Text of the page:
• Short history: The vineyard dates to the 15th century and has always enjoyed high regard;  purchased by the Marey family after the French Revolution.  Passed by marriage to the Liger-Belair family, and again, by marriage to the Champeaux family.  They sold it to Edouard Lamarche in 1933.  His grand- nephew, Francois Lamarche is the present owner.
  • Note of Interest: La Grande Rue was elevated to Grand Cru in 1992. In the 1930s, the owners did not apply for Grand Cru status because of tax implications.

V-R countrysideRichebourg:  19.83 acres, 3,000 case average production, bottle price $1400 (DRC 2011 vintage).

  • Short history: A large part of Richebourg was owned by the Cistercian monks in the 12th century.  The name of the vineyard was first recorded in 1512.  After the French Revolution, in 1791, it was sold to a Parisian banker, Jean Focard.  It was sold to several prominent families in the 19th century.  Ownership, today, is split among 11 owners, including, most prominently, Domaine de la Romanée-Conti, who owns 44% of it.  Leroy is the next largest owner with 10%.
  • Note of Interest: Richebourg is considered the best of Vosne-Romanee’s grands crus, after Romanée-Conti, La Tache, and La Romanée.

Romanee St-Vivant:  23.32 acres, 3600 case average production, bottle price $1421 (DRC 2011 vintage)

  • Short history: Belonged to the Priory of St-Vivant, a dependency of the Cluny Benedictines in 1232. After the Revolution, was sold to Nicolas-Joseph Marey in 1791.  Descendants of Marey-Monge subsequently sold parts of Romanee St-Vivant to several prominent domaines in the 20th century, culminating in 1988 with the sale of 56% to Domaine de la Romanée-Conti for $10 million.  There are a total of 10 owners today.
  • Note of Interest: Romanée St-Vivant is the largest grand cru in Vosne-Romanée proper.

The best of the rest: Just below the rank of Grand Cru are the next best vineyards, referred to as Premier Cru. Vosne-Romanée is blessed with 14 premiers crus, including 3 climats located in the neighboring village of Flagey-Echezeaux which are sold under the Vosne-Romanée . Most notable of these premiers crus are: Aux Malconsorts, Cros Parantoux, Aux Reignots, Les Suchots, and Les Beaux Monts.

Postscript:  Nature has bequeathed to Vosne-Romanée an almost perfect environment to produce Burgundy’s finest red wines. The humans who care for these cherished vines are of the highest order and see themselves as caretakers of a sacred trust. The result has been acknowledged by wine connoisseurs worldwide and is demonstrated by the market demand for these wines. The value of that which is unique and superlative in its category is clearly seen in the prices being paid by those desiring possession. Truly, Vosne-Romanée stands as the crown jewel of Burgundy’s red wines.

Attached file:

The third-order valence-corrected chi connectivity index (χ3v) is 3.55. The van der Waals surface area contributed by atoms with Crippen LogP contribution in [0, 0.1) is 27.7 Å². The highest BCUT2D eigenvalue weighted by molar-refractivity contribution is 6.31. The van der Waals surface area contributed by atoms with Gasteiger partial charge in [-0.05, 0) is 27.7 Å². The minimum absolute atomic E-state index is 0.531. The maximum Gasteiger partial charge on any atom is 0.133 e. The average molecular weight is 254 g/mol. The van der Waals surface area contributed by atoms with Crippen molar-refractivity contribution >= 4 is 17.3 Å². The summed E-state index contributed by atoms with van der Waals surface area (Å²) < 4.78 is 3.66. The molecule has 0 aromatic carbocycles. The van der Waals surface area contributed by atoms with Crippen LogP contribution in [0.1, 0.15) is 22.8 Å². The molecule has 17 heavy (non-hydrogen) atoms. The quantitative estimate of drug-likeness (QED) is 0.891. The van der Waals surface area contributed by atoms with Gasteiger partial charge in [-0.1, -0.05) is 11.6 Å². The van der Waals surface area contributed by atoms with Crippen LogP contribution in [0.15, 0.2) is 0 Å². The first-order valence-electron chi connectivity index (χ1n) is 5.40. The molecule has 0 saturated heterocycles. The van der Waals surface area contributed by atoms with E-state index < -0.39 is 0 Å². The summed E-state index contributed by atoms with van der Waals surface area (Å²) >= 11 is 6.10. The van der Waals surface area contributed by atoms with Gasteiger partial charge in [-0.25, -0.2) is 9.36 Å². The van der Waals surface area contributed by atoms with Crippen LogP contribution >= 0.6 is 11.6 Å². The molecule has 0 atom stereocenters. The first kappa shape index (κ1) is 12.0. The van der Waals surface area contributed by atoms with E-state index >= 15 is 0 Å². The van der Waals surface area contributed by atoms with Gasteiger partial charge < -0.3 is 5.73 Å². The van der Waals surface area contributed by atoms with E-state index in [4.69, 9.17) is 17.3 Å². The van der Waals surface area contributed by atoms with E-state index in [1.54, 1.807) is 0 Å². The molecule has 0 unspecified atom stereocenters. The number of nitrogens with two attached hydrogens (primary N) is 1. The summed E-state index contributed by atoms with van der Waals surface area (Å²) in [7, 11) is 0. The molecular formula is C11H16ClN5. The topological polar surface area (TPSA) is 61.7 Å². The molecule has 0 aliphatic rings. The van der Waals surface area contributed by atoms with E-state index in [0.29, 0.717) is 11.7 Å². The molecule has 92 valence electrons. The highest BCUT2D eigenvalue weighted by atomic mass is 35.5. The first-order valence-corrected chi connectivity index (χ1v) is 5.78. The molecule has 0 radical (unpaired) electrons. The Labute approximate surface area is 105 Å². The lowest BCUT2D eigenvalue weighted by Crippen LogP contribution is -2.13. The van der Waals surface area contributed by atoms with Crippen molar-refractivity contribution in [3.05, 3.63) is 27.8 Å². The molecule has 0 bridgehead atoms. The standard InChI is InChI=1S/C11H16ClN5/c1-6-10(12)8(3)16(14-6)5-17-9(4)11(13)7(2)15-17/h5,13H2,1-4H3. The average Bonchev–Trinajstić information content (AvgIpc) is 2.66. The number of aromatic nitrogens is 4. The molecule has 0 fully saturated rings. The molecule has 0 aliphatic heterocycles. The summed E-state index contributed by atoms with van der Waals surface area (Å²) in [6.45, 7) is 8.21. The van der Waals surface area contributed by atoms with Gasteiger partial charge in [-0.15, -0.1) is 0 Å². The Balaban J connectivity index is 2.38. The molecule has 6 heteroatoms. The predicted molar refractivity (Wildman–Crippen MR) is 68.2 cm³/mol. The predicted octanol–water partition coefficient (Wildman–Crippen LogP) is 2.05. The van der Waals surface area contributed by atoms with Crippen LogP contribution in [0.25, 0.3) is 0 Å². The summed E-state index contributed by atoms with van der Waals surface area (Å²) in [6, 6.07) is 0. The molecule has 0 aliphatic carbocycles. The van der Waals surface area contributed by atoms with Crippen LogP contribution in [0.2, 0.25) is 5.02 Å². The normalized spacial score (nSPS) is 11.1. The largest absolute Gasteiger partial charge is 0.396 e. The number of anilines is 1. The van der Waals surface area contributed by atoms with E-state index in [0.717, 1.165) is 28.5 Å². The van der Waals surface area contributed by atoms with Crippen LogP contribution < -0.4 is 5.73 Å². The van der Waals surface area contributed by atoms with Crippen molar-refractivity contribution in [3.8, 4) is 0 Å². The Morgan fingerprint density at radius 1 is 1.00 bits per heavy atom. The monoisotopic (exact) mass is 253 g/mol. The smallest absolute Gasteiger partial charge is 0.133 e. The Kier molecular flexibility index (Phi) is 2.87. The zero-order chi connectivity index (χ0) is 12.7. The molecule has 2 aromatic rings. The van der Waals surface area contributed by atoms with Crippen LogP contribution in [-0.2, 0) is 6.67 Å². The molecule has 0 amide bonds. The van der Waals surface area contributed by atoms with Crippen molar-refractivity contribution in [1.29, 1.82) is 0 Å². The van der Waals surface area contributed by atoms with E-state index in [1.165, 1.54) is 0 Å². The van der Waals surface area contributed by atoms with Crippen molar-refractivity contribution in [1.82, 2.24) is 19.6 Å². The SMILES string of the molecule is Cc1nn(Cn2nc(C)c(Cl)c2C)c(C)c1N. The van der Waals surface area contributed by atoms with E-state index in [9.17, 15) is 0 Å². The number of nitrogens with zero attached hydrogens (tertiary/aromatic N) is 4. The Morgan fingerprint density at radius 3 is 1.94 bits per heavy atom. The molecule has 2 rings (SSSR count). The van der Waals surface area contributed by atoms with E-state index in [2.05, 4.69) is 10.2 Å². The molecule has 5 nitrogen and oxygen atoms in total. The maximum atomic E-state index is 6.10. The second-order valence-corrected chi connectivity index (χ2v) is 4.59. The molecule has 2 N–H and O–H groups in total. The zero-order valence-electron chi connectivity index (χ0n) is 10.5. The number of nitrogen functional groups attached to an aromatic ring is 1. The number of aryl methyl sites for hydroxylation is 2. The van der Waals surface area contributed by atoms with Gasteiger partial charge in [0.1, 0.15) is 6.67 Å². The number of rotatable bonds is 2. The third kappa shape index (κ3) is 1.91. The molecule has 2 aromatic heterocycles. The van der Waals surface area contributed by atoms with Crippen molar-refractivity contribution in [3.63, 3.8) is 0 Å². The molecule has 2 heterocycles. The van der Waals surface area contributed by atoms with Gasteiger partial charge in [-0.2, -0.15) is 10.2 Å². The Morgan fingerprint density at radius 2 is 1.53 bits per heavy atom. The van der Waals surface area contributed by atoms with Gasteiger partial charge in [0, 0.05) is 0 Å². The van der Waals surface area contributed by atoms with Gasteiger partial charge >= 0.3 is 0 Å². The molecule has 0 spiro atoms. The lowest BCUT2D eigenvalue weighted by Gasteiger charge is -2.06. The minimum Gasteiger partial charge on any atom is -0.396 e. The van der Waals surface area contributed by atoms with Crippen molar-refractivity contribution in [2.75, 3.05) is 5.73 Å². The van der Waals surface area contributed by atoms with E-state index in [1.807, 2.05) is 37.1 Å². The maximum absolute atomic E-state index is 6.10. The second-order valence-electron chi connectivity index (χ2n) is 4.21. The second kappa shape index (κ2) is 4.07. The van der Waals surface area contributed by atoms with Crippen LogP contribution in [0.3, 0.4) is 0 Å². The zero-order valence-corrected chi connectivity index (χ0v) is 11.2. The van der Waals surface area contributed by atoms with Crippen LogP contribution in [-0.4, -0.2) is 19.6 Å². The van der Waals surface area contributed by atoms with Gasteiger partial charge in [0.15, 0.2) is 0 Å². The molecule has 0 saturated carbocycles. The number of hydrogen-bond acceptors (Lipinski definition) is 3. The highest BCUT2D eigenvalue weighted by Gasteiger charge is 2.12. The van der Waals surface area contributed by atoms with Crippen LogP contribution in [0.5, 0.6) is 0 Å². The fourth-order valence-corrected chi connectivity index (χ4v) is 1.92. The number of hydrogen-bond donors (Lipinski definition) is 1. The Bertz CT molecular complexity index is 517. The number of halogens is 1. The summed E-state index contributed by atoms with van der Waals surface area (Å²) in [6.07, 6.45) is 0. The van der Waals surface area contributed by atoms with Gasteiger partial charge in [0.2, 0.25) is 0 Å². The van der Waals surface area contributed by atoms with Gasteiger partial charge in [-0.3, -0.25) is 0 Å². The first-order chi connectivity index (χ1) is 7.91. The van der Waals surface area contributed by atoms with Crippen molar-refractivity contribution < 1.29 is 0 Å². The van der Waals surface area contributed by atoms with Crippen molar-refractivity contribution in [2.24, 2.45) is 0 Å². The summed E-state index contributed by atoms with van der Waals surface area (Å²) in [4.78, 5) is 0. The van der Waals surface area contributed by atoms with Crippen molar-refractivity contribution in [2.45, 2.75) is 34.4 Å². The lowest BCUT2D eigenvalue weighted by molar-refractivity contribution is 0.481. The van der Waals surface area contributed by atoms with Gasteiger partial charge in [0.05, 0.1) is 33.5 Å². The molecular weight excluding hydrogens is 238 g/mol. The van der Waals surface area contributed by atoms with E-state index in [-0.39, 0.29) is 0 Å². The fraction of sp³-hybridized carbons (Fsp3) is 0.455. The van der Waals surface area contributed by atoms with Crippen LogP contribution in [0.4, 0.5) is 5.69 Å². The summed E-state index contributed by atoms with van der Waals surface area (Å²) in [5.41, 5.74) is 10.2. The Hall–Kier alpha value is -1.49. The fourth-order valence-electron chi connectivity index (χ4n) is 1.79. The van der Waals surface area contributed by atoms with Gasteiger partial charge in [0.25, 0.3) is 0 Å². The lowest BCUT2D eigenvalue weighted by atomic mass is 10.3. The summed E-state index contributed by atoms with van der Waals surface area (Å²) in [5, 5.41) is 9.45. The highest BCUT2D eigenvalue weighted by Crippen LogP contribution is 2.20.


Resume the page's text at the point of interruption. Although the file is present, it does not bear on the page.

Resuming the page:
Click here for a copy of: Tasting Notes for the Vosne-Romanée Grands Crus from Allen Meadows

Don KinnanDonald P. Kinnan, CSS, CWE has been in the fine wine trade for over 30 years. In 1985, after a successful military career, he joined Kobrand Corporation as a sales manager and, in 1992 was promoted to Director of Education. As such he was responsible for Kobrand’s wine and spirits education programs nationwide for over 20 years.  Don is a long-time member of the Board of Directors of the Society of Wine Educators and currently serves on the organization’s Executive Committee.

Re-match! Don will be presenting his views of the wines of Vosne-Romanée, and defending their honor up against Nick Poletto and the wines of Gevrey-Chambertin, at this year’s SWE Conference in Seattle. Don and Nick, as well as their perspective regions, will vie for the title of “Burgundy’s Best Reds” and will settle the controversy in a true courtroom fashion, presided over by Judge Missi Holle, CSS, CSW. You will be the jury as you weigh the presentation of evidence, taste the wines, and hear the ardent claims of the attorneys representing each side. The verdict will be yours. Will Gevrey, with its Napoleonic endorsement and 9 grands crus, take the title, or will Vosne-Romaneé with its glamour and reputation reign supreme? Join us in Seattle to find out!

Click here to return to the SWE Website.

 

 

 

 

Italian Wine SWEbinar this Friday!

florenceThis Friday - June 20th, 2104 – at 12 Noon central time – we’re offering a Friday lunch-time SWEbinar all about the grapes and places of Italian Wine! These SWEbinars are free and open to the public!

This session, called “The Italian Grape Game” will be led by our Director of Education, “Miss Jane” Nickles. Jane’s session will be a lively way for you to test your knowledge of Italy’s wines and wine regions. You are advised to read and study chapter 10 of the CSW Study Guide in advance – this is glass-to-glass competition!

And don’t forget to ask about “Vice President Lenny,” who you’ll be meeting at the session. Vice President Lenny is here to help you learn the Italian wine regions – trust us on this one!

Login instructions and a link to the online classroom are located below. If you any questions about our SWEbinar series, please contact jane at jnickles@societyofwineeducators.org.

See you Friday!

Great way to start the weekend!

Great way to start the weekend!

Login Instructions: At the appointed time, just click on the link. (Links will be attached to the date and time announcement of each session in the list below and will go “live” a few days before the scheduled date.) When the SWE Adobe Connect homepage appears, click on “enter as a guest,” type in your name, and click “enter room.” Remember that each session is limited to 100 attendees, and that several of our past sessions have reached capacity. We are hoping to avoid this issue in the future by offering more SWEbinars, but it is still a good idea to log on early!

If you have never attended an Adobe Connect event before, it is also a good idea to test your connection ahead of time.